A bit of DeGoogling
As I grow increasingly concerned with my reliance on Cloud Services, and the exposure of my data to the corporate overlords, I’ve been “taking back control” bit by bit.
This really began at the start of my MRes in late 2014, when I made a decision to revert to Firefox back from Google Chrome. I had originally moved to Chrome at the beginning of my undergraduate degree because the browser finally released an Ubuntu version and they offered better syncing services (Firefox sync sucked). This, coupled with my new smartphone and the aesthetics of Google’s apps, drew me in and I handed over the keys to my life.
Today I’m in the throws of a De-Googling, slowly claiming my life back piece by piece by removing reliance on their services. As I said, I began by reverting to my old friend, Firefox. I still require Chrome for Netflix on Ubuntu due to bollocks proprietary Silverlight stuff on Netflixs’ part, but I’m back on board with Mozilla for browsing.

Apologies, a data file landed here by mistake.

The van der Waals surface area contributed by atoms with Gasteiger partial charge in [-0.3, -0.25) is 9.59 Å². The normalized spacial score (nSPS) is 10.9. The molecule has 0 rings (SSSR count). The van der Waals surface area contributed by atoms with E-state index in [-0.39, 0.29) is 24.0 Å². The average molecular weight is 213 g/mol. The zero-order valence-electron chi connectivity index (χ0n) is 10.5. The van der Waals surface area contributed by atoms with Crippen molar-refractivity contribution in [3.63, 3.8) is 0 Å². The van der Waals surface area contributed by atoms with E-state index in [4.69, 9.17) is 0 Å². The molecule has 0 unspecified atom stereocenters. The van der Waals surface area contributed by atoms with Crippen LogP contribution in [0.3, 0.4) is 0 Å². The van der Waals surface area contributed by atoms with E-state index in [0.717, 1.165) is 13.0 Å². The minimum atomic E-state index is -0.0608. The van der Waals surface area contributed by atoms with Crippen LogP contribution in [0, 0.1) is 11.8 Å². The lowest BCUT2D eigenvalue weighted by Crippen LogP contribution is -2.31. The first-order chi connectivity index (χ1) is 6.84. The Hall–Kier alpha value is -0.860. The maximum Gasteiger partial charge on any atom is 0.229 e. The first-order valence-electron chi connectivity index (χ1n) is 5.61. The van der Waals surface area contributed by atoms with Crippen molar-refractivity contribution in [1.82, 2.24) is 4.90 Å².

My phone was the next battle-ground. It’s intrinsically tied to Google services, being an Android phone. I went through a phase of adoring Hangouts as “the iMessage Killer”, which ended as soon as I experienced the snooping. I had sent my friend an SMS via Hangouts regarding dinner; she’s vegan and I was reassuring her that the meal I was cooking would be vegan as well. For a week after this, I was getting adverts on YouTube about vegan chocolates. It freaked me out, so I removed Hangouts and installed Textra. I’m currently trying out Signal. This became coupled with a frenzy of disabling Google apps on my phone. Play Books, Hangouts, loads. By the end of it, I had removed tons of Google apps. However, look at what I’m still left with:
- Google Search (I’ve disabled Google Now, though)
- Google Settings (for some reason, I’m not even that sure what it does)
- Play Music
- Play Store
- Street View
- Voice Search